"I still miss my sweet baby," Ashlynne Mike's mother said

By Madison Rossi
October 23, 2017 02:32 PM
Ashlynne Mike

A man who pleaded guilty to kidnapping, sexually assaulting and murdering an 11-year-old Navajo Nation girl in 2016 was sentenced to life in prison without parole on Friday, according to multiple media reports.

The case drew national attention to the AMBER Alert laws on American Indian reservations.

Tom Begaye Jr., 28, also a member of the Navajo Nation, was sentenced Friday for the crimes against 11-year-old Ashlynne Mike by U.S. District Judge William P. Johnson in the U.S. District Court in Albuquerque, New Mexico, according to the Associated Press, NBC News and the Albuquerque Journal.

Federal officials arrested Begaye last May hours after Ashlynne’s body was found a few miles south of a famed Shiprock monument, FBI Albuquerque spokesperson Frank Fisher told PEOPLE at the time. Ashlynne’s body was found the day after she and her 9-year-old brother went missing near their Lower Fruitland home.

Police said the two children were at a bus stop near their school when Begaye, a stranger, approached them and offered to take them to a movie. The reluctant boy went along because he did not want Ashlynne to go alone.

Hours later, the boy was found by a passerby along a highway near the Arizona state line after he escaped.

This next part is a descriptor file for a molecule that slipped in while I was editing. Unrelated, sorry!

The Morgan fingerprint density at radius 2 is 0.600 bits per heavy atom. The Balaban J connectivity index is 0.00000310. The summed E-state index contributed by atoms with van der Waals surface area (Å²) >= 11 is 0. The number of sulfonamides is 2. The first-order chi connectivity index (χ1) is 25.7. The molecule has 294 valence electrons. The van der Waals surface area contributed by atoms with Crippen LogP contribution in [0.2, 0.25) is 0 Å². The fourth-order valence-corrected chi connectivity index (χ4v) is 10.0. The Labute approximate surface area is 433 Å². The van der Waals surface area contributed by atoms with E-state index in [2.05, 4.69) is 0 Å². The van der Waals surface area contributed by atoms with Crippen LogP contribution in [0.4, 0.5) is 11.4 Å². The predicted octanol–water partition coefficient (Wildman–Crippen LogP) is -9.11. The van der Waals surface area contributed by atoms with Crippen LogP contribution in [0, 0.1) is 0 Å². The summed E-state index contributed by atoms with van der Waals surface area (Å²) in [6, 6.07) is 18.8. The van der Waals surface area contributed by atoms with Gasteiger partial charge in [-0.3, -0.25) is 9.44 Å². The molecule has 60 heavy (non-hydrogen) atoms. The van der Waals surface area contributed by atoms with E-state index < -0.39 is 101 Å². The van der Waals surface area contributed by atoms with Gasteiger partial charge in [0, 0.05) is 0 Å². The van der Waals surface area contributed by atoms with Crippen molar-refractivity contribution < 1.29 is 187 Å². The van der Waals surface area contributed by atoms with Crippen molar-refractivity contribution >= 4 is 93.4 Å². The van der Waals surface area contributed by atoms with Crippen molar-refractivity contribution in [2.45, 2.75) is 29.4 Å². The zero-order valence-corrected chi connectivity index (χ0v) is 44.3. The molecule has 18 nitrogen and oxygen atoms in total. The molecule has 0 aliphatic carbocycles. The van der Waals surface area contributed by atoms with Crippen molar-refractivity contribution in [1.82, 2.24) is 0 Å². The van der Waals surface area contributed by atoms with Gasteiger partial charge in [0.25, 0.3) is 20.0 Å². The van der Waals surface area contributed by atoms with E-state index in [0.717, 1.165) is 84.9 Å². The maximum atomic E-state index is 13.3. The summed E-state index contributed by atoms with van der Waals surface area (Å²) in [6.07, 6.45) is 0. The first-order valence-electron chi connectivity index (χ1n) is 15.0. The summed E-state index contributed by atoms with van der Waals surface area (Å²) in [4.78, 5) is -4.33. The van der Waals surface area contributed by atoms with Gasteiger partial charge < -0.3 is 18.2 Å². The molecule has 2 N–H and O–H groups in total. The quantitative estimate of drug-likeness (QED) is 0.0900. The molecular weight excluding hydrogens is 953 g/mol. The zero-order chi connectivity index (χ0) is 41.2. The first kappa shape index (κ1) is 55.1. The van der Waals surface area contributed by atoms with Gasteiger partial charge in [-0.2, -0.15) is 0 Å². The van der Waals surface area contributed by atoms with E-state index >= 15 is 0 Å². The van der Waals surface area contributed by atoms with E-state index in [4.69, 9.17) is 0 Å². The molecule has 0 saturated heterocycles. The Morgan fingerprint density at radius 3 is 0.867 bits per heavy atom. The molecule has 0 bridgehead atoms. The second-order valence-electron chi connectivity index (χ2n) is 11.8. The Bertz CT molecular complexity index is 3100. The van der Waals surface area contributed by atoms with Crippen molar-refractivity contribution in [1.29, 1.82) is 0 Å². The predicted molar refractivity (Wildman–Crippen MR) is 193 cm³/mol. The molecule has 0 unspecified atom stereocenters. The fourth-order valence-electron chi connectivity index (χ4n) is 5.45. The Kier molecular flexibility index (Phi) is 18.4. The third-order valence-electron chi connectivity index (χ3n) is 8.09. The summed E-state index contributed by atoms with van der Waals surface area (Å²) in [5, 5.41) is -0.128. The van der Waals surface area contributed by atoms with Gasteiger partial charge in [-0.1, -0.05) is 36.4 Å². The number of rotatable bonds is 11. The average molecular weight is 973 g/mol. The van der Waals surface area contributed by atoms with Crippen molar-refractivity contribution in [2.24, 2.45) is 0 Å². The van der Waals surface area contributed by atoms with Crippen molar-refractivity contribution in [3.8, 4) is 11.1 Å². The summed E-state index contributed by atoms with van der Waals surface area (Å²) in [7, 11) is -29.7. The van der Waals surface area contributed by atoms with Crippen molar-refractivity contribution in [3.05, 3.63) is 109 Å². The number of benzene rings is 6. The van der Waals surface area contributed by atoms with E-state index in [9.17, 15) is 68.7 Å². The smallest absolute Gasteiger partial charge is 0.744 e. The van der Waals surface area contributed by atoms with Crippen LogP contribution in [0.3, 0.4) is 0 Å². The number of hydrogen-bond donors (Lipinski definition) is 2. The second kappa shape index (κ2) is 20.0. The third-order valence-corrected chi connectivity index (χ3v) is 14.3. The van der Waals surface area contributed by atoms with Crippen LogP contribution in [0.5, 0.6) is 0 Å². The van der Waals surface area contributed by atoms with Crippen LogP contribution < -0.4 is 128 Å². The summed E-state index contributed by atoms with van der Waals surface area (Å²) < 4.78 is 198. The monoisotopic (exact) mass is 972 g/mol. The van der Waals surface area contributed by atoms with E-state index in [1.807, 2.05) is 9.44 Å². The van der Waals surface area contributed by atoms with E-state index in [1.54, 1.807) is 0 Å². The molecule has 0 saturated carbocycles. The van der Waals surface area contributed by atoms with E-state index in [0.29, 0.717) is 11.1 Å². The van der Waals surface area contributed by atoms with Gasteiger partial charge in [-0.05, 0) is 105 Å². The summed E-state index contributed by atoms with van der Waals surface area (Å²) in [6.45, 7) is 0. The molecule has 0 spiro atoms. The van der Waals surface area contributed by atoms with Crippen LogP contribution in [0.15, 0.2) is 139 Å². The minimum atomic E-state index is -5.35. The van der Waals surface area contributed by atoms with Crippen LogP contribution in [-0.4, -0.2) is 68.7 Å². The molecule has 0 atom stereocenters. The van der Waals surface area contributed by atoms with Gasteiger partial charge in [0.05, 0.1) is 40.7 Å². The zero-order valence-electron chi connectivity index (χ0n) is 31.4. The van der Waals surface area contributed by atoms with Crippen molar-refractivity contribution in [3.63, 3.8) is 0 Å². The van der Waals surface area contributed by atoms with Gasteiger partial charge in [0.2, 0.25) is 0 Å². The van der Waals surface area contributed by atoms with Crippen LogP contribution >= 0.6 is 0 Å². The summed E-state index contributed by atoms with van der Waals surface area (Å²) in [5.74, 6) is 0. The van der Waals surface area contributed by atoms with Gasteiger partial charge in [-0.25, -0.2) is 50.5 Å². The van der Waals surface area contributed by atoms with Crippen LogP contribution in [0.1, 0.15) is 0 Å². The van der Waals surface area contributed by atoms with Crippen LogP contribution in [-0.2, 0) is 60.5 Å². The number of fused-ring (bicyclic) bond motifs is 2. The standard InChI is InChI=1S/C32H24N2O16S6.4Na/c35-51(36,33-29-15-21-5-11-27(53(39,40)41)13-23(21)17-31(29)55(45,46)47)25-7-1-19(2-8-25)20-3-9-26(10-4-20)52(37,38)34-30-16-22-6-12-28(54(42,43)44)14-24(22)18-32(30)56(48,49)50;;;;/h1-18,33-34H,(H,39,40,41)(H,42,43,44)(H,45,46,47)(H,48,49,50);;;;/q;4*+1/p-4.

The boy told authorities the stranger had driven them into the desert before Begaye walked away with his sister while carrying a crowbar. According to court documents, Begaye confessed to authorities that he sexually assaulted the girl and hit her in the head twice with the crowbar. Although Begaye initially pleaded not guilty to the crimes, he reversed his plea to guilty last August.

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Begaye pleaded guilty to a six-count indictment of murder, aggravated sexual abuse and kidnapping offenses in August under a “plea agreement that requires the imposition of a mandatory term of life imprisonment without the possibility of release,” according to a statement from the U.S. Attorney’s Office for the District of New Mexico.

Begaye allegedly said the girl was still alive afterwards when he left her, but her body was found two days later in the desert.

San Juan County, N.M. Detention Center/AP

A New Mexico AMBER Alert for Ashlynne was not issued until around 2 a.m. the day after she went missing, which drew criticism.

In April, U.S. Sen. John McCain of Arizona introduced federal legislation to include tribal lands in the AMBER Alert program. McCain said more than 7,700 American Indian children are listed as missing in the U.S., according to the AP.

In August, Navajo Nation President Russell Begaye (who is not related to Tom Begaye) expressed his support for the implementation of an AMBER Alert System to “protect our children from horrendous crimes such as this one,” according to the U.S. Attorney’s Office’s statement.

“We hope that the mandatory sentence of life imprisonment that awaits Begaye will bring a measure of solace to the family and some comfort to a community that was shocked to its core by these brutal crimes,” said Acting U.S. Attorney James D. Tierney in August in the statement.

Ashlynne’s mother, Pamela Foster, called Begaye a “monster,” according to the AP.

“I have tried to get up each day on a positive note, and this is not possible because I still miss my sweet baby,” Foster said.

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